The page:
However, the then political stakeholders such as the NC leaders and the then king did not take the election for a Constituent Assembly seriously as a mission beneficial to all parties concerned. The NC leaders were for grabbing power. So, they did not use their energy for influencing the then king to hold an election for a Constituent Assembly for crafting a new constitution but continued to indulge in a political game to grab power. The king in turn deliberately did not hold an election for a constituent Assembly fearing that the newly acquired power would go to the people’s representatives; so he rather went on consolidating power in his hands manipulating politicians unscrupulously.

The then Prime Minister Mohan Shumsher Rana of the three-party coalition government had suggested the then Home Minister Bisheswor Prasad Koirala representing the NC to hold an election for a constituent Assembly saying that the NC would surely win the majority seats if not overwhelmingly then the NC would have monopoly on crafting a new constitution. However, the then Home Minister Koirala simply brushed off the onetime foe of the NC leaders.

So, the NC did not go for a Constituent Assembly but went on engaging in the power politics game played by the then ailing King Tribhuvan and then putting pressure on the then king Mahendra after the death of Tribhuvan for proclaiming a new constitution and then holding an election for a parliament. The NC launched a non-cooperation movement to this end and succeeded to put sufficient pressure on king Mahendra to issue a constitution in 1958 and to hold an election in 1959. It was a second royal constitution after the first interim constitution issued by King Tribhuvan. In the election for the parliament, the NC won overwhelming number of seats and formed a first elected Government. Bisheswor Prasad Koirala became the first elected Prime Minister of Nepal.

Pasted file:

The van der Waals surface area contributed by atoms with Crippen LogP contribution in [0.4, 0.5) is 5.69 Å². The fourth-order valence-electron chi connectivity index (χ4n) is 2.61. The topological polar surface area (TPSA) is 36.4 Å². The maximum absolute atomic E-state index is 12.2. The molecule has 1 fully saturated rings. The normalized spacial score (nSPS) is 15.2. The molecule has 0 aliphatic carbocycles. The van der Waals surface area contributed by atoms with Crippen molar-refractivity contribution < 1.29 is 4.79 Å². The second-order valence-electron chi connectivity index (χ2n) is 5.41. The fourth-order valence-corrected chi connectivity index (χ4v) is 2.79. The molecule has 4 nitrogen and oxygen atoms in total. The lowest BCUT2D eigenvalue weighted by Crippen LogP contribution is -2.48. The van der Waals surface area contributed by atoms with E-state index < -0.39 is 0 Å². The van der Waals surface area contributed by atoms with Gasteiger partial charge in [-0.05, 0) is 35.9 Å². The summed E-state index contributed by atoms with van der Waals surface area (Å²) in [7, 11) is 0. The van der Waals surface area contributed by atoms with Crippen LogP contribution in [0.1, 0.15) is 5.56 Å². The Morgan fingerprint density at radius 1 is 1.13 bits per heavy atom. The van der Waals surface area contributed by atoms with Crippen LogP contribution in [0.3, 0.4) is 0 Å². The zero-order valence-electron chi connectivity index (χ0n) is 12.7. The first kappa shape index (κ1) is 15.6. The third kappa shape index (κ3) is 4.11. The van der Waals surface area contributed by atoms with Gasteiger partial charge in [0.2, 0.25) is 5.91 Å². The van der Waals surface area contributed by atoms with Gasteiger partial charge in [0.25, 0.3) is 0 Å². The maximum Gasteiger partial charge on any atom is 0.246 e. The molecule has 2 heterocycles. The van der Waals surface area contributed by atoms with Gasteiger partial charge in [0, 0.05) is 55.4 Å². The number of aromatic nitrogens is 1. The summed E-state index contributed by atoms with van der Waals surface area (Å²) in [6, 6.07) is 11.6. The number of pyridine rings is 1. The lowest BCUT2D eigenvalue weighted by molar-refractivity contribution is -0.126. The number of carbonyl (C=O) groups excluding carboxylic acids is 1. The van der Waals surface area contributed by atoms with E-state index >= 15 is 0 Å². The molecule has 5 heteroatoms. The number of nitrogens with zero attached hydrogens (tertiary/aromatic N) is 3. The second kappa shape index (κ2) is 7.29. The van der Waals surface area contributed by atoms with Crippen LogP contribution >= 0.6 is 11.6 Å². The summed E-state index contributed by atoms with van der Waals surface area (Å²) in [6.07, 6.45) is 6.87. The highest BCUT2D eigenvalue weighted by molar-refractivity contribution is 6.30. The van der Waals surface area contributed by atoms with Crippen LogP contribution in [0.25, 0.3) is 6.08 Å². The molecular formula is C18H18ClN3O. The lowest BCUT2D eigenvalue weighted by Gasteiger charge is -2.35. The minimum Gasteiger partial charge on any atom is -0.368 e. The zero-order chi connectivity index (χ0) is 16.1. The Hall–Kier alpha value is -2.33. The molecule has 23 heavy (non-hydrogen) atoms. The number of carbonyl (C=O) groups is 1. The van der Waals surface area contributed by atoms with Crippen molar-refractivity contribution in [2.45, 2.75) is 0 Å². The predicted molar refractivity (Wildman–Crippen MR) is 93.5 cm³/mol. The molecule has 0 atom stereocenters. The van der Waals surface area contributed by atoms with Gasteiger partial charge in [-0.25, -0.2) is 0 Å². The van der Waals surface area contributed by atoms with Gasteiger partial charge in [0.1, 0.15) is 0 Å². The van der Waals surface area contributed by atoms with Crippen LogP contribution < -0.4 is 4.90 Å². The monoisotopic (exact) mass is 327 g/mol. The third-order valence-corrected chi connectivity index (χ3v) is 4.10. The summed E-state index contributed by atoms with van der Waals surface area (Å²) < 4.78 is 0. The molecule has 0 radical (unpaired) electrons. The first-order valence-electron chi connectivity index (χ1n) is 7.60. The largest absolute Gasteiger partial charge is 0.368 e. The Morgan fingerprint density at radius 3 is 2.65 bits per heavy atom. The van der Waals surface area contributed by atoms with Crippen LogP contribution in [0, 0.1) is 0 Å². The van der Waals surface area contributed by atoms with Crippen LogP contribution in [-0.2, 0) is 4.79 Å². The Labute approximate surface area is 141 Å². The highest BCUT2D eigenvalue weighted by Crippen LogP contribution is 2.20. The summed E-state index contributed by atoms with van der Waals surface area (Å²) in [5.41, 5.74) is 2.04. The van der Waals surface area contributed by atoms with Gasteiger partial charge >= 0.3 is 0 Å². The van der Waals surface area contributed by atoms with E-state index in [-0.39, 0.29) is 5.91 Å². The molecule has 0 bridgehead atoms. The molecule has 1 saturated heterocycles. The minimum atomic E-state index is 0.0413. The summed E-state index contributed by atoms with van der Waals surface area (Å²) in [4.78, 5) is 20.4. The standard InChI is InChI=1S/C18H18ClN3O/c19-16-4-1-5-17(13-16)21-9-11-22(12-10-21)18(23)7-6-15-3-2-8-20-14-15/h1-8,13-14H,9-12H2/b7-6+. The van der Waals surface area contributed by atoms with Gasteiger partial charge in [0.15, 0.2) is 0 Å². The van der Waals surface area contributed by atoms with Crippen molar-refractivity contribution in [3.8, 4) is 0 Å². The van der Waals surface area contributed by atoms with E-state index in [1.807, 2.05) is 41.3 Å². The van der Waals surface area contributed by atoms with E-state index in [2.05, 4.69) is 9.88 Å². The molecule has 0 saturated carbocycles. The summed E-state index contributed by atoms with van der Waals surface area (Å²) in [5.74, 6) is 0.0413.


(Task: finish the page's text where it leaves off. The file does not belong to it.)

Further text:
On December 15, 1960, King Mahendra grabbed the power from the elected Prime Minister Bisheswor Prasad Koirala, dissolved the parliament and disbanded all political parties, and run the government handily. Thus, King Mahendra initiated the digging of a grave of the monarchy.

Then the king proclaimed a third constitution in 1962 to show off to the international community his intention of democratically running the administration. However, this constitution was crafted for consolidating all power in the hands of the king keeping away all political parties. Thus, the king started making a coffin for the monarchy.

Direct elections were held at the local level pursuant to the Constitution of Nepal of 1962; then the local people’s representatives elected District Assemblies and district committees; they in turn elected zonal assembly and zonal committee ultimately the National Assembly and the government. Thus, indirect elections were held for all-important and more responsible assemblies and governments at various levels except for the grassroots level.

In 1979 the students’ movement almost toppled the then-King Birendra’s government and even the monarch. However, the shrewd king saved both the government and the monarchy announcing a referendum on choosing between the multi-party and improving the then-going no-party system.

In 1980, the then-Prime Minister Surya Bahadur Thapa successfully manipulated the referendum results in favor of the no-party system at high cost to the nation and to the monarchy, too. The king amended the constitution making room for directly electing the members of the National Assembly. Then, the disbanded political parties directly participated in the elections weakening the hold of the positions of the pro-monarch politicians in the National Assembly.